June 25, 2002
FISHERIES SERVICE: PUGET SOUND ORCAS NOT SIGNIFICANT
Agency refuses to protect killer whales, placates public with meaningless designation
CONTACT: BRENT PLATER 415-572-6989
The National Marine Fisheries Service ("Fisheries Service") announced today that Puget Sound's Southern Resident Killer Whales are not significant and will not be protected under the Endangered Species Act ("ESA").
The decision was in response to a petition to list the Southern Resident killer whales as endangered under the ESA, filed by the Center for Biological Diversity and 11 other conservation groups last year, including the Center for Whale Research, the Whale Museum, the American Cetacean Society, Ocean Advocates, Orca Conservancy, People for Puget Sound, Friends of the San Juans, the Cascade Chapter of the Sierra Club, the Washington Toxics Coalition, Project SeaWolf, and former Washington Secretary of State Ralph Munro.
"Today's decision is a new low in the annals of the Fisheries Service," said Brent Plater, attorney with the Center for Biological Diversity and lead author of the petition. "They have completely abdicated their responsibilities to protect this population, ignoring the will of the people, the will of Congress, and the statements of the world's leading killer whale biologists."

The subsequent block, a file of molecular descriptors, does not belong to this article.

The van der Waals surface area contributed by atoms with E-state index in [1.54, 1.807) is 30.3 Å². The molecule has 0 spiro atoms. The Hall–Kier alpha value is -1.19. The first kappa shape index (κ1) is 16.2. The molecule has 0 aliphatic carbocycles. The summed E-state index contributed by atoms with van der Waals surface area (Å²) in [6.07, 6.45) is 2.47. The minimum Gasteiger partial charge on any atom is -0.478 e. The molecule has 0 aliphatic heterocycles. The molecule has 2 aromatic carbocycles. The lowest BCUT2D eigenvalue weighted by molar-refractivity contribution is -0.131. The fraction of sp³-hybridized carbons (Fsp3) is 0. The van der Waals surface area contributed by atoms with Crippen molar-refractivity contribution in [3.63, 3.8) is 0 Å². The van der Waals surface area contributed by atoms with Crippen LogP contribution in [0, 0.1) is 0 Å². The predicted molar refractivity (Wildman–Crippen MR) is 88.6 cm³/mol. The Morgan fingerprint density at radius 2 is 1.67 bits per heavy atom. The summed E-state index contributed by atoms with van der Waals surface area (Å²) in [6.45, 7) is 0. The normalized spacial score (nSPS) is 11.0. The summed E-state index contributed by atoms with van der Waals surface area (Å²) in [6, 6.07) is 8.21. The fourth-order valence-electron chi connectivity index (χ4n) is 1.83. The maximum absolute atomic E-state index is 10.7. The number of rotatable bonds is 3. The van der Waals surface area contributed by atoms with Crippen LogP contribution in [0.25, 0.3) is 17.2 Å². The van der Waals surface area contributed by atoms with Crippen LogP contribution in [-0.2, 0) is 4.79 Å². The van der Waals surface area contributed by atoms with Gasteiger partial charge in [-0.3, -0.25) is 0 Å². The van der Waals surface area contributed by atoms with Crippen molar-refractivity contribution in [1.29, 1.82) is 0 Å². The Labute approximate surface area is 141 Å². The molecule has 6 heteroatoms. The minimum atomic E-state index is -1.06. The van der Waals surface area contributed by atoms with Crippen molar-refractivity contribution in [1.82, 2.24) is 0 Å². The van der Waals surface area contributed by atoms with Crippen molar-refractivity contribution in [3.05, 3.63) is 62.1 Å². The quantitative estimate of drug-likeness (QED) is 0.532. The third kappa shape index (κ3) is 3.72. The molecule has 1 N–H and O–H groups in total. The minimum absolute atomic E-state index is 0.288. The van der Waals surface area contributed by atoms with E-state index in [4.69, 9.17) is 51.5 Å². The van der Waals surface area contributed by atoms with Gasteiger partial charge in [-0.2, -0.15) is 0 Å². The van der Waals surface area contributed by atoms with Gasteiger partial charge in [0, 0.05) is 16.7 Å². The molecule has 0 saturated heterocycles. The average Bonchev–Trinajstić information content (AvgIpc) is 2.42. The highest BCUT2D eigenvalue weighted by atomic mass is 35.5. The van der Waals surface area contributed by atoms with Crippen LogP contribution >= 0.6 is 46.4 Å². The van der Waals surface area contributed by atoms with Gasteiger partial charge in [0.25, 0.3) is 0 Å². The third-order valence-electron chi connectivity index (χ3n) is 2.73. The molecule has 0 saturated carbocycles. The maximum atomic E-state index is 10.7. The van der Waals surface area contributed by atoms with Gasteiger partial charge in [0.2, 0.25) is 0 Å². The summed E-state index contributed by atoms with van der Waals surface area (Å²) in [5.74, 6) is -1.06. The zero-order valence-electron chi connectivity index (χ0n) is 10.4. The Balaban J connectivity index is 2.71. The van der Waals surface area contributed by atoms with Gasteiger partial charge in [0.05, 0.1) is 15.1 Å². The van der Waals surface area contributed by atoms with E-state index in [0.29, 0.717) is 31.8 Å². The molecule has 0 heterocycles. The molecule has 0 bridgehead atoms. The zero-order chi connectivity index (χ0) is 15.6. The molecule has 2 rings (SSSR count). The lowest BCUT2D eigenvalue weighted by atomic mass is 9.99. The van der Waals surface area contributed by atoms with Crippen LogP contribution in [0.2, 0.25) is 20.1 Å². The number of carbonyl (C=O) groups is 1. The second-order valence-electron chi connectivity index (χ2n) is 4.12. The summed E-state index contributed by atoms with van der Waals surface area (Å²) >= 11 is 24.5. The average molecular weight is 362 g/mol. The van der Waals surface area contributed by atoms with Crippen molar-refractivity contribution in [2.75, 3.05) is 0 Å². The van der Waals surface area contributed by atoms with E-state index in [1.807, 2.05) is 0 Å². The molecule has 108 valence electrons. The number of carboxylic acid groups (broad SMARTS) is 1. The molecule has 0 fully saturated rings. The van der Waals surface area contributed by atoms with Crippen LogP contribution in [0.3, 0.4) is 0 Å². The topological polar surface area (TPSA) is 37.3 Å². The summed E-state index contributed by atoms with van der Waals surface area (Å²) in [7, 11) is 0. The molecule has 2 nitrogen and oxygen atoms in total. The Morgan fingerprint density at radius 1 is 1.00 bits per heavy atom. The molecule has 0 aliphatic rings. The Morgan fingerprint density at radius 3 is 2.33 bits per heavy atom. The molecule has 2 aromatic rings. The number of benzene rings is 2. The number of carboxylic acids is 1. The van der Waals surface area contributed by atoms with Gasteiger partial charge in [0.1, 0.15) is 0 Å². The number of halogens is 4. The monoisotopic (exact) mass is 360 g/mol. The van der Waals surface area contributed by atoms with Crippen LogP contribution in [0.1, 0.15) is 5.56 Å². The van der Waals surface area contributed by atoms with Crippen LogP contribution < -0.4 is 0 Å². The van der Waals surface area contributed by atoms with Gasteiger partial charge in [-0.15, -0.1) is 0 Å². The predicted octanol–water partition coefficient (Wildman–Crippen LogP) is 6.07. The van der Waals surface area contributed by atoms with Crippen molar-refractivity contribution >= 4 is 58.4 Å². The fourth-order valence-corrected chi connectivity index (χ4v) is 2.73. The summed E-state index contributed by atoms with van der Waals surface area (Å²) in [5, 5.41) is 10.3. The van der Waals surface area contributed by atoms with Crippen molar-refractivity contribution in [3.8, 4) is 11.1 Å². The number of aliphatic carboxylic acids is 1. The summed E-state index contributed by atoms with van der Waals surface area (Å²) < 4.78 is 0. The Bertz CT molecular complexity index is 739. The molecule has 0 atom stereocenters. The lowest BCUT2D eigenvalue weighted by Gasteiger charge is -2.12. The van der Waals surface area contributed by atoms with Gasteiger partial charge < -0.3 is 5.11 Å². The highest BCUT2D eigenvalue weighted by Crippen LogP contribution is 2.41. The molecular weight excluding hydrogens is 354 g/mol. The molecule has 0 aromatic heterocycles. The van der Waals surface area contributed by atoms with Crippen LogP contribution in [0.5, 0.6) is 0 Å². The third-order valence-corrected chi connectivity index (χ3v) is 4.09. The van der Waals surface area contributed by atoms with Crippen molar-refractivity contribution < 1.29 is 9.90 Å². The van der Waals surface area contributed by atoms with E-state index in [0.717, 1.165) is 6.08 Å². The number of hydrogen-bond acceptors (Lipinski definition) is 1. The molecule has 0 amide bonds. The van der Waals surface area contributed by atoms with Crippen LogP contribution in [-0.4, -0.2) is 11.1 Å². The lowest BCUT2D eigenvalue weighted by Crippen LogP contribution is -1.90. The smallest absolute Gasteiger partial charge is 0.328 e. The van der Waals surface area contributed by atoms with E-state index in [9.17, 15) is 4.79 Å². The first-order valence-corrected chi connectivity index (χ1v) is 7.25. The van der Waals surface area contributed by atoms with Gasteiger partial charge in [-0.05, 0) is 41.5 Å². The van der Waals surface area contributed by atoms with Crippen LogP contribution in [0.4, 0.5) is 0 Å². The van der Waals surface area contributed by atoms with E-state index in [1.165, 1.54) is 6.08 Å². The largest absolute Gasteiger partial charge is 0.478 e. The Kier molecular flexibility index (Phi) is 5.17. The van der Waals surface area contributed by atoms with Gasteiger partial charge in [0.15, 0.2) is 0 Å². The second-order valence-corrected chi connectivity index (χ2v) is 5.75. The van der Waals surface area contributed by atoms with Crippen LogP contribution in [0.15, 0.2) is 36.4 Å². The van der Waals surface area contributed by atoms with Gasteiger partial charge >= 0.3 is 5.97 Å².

While admitting that the Southern Residents face extinction, the Fisheries Service stated that the Southern Residents don't qualify under the ESA for protection because they aren't 'significant.' However, the significance of the Southern Residents, including its genetic, behavioral, ecological, and scientific significance, was documented by the co-petitioners and supported by independent scientists.
With unanimous scientific backing and no political opposition to the listing, the negative finding on the petition seems to be part of the Bush Administration's larger political agenda: to eliminate the Endangered Species Act as it is currently known. "The Bush Administration has already tried to eviscerate the ESA, and would rather see the Southern Residents go extinct than have them become the ESA's most visible and charismatic success story," said Plater.
Instead of protecting the Southern Residents as required by law, the Fisheries Service designated the Southern Residents as "depleted" under the Marine Mammal Protection Act. However, the MMPA has been protecting the Southern Residents for over 30 years to no avail, and the depleted designation will provide no additional conservation benefits to the Southern Residents.
"The 'depleted' designation is a death-knoll, because it does not and cannot address any threats that the Southern Residents currently face," said Plater. "There is no mandatory recovery duties, no habitat protection, no ability to address toxic contamination. And NMFS will wield this designation to prevent future conservation efforts that could make a difference to the population."
The Center intends to press forward with their attempts
to protect the Southern Residents under the ESA. "The Endangered
Species Act is our nation's most important environmental law not only
because it contains such strong protections for endangered species but
also because it is based on principles of participatory democracy and
governance by the citizenry," said Plater. "We now know that
the Fisheries Service won't conserve this species on its own; its up to